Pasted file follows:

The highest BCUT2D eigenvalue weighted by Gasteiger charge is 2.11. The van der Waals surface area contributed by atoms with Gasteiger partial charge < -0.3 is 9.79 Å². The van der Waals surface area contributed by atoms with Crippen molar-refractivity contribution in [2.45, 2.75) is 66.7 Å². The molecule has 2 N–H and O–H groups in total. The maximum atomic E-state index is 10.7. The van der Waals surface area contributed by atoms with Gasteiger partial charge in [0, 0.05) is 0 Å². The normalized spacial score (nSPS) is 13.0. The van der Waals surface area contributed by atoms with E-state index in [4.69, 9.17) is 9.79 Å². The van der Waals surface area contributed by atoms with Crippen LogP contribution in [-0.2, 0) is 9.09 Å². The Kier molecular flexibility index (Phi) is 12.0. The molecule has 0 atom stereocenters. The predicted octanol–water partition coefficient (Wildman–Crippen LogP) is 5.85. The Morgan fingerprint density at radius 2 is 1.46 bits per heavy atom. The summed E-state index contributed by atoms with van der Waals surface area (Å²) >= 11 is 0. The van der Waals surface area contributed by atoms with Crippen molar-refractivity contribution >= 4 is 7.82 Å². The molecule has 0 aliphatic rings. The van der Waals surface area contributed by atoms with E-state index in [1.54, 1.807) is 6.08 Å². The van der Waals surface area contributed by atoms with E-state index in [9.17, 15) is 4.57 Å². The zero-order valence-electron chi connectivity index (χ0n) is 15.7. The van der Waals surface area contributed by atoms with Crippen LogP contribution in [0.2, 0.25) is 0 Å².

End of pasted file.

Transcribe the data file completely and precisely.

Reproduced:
The highest BCUT2D eigenvalue weighted by Gasteiger charge is 2.11. The van der Waals surface area contributed by atoms with Gasteiger partial charge < -0.3 is 9.79 Å². The van der Waals surface area contributed by atoms with Crippen molar-refractivity contribution in [2.45, 2.75) is 66.7 Å². The molecule has 2 N–H and O–H groups in total. The maximum atomic E-state index is 10.7. The van der Waals surface area contributed by atoms with Gasteiger partial charge in [0, 0.05) is 0 Å². The normalized spacial score (nSPS) is 13.0. The van der Waals surface area contributed by atoms with E-state index in [4.69, 9.17) is 9.79 Å². The van der Waals surface area contributed by atoms with Crippen LogP contribution in [-0.2, 0) is 9.09 Å². The Kier molecular flexibility index (Phi) is 12.0. The molecule has 0 atom stereocenters. The predicted octanol–water partition coefficient (Wildman–Crippen LogP) is 5.85. The Morgan fingerprint density at radius 2 is 1.46 bits per heavy atom. The summed E-state index contributed by atoms with van der Waals surface area (Å²) >= 11 is 0. The van der Waals surface area contributed by atoms with Crippen molar-refractivity contribution >= 4 is 7.82 Å². The molecule has 0 aliphatic rings. The van der Waals surface area contributed by atoms with E-state index in [1.54, 1.807) is 6.08 Å². The van der Waals surface area contributed by atoms with E-state index in [9.17, 15) is 4.57 Å². The zero-order valence-electron chi connectivity index (χ0n) is 15.7. The van der Waals surface area contributed by atoms with Crippen LogP contribution in [0.2, 0.25) is 0 Å².